Like most primary schools, we use a method of teaching called 'synthetic Phonics' to help children learn to read and spell. Phonics is one method of teaching children how to read and write. It's all about sounds. There are 44 sounds in the English language, which we put together to form words. Some are represented by one letter, like 't', and some by two or more, like 'ck' in duck and 'air' in chair. Children are taught the sounds first, then which letters represent the sounds and finally how to use their phonic knowledge to blend sounds for reading and segment them for spelling. Synthetic phonics refers to 'synthesising', or blending, the sounds to read words. It's based on the idea that children should sound out unknown words and not rely on their context.
The 44 sounds (phonemes) of the English language, and the way they are written down, are taught one by one. The order of teaching these sounds has been specially developed so that children can start reading complete words as soon as possible. A phonics lesson begins with revising any sounds the children have already been taught. Then the teacher will introduce a new sound and its spelling.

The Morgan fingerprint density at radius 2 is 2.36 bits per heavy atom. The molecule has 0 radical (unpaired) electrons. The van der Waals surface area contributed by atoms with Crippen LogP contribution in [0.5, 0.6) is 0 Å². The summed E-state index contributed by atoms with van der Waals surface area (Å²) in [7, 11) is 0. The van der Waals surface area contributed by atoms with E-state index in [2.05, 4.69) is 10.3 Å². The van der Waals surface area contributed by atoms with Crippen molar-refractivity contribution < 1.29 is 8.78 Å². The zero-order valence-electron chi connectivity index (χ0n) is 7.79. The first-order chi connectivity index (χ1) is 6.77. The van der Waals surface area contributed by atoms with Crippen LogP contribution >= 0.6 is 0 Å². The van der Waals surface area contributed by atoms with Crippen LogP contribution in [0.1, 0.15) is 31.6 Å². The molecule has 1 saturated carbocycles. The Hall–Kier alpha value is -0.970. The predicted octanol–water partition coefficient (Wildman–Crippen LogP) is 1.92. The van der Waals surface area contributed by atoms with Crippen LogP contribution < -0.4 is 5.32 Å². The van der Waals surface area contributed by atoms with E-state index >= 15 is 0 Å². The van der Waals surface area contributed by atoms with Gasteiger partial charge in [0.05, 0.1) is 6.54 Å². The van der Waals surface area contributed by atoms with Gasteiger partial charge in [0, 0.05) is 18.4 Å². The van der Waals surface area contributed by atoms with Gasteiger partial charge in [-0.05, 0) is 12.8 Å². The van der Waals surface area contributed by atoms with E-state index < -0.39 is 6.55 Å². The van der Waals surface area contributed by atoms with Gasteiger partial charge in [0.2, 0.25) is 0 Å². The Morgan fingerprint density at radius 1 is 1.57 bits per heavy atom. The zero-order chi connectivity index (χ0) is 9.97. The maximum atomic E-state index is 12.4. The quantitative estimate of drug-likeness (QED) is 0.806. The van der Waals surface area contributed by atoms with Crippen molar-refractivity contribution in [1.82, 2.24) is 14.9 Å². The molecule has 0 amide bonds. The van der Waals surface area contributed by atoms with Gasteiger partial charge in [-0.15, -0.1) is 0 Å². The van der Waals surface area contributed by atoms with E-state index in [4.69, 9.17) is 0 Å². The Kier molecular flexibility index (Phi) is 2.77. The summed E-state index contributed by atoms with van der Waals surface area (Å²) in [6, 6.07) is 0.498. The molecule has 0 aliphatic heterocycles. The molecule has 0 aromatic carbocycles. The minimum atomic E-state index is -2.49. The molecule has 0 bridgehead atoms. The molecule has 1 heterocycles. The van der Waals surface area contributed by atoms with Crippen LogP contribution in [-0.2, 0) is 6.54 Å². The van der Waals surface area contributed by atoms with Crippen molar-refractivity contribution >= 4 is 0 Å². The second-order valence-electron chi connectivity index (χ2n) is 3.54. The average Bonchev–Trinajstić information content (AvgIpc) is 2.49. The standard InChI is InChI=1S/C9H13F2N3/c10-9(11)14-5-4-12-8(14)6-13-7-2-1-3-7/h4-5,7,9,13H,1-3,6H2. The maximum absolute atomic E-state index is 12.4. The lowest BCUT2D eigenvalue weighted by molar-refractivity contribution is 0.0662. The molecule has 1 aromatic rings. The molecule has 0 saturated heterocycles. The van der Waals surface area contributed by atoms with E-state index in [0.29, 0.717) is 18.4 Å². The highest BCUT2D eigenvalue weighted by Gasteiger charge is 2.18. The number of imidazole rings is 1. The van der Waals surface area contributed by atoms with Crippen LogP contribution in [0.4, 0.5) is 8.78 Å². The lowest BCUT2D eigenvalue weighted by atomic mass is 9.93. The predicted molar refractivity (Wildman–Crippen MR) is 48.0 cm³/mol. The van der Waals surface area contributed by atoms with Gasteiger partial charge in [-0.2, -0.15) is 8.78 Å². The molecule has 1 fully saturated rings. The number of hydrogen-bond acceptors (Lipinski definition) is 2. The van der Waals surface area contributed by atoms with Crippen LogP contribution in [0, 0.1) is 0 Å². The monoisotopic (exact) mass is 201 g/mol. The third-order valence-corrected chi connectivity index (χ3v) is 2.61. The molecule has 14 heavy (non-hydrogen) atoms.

We use a teaching scheme called 'Letters and Sounds' to teach Synthetic Phonics. This scheme is split into 6 Phases with the children starting Phase 2 in Reception and moving through to Phase 6 by Year 2-3.
For reading, we have a range of phonically decodable home school readers, divided into colour bands which are closely linked to the Letters and Sounds phonics phases.
Click here for some more information on the Year 1 Phonics Check.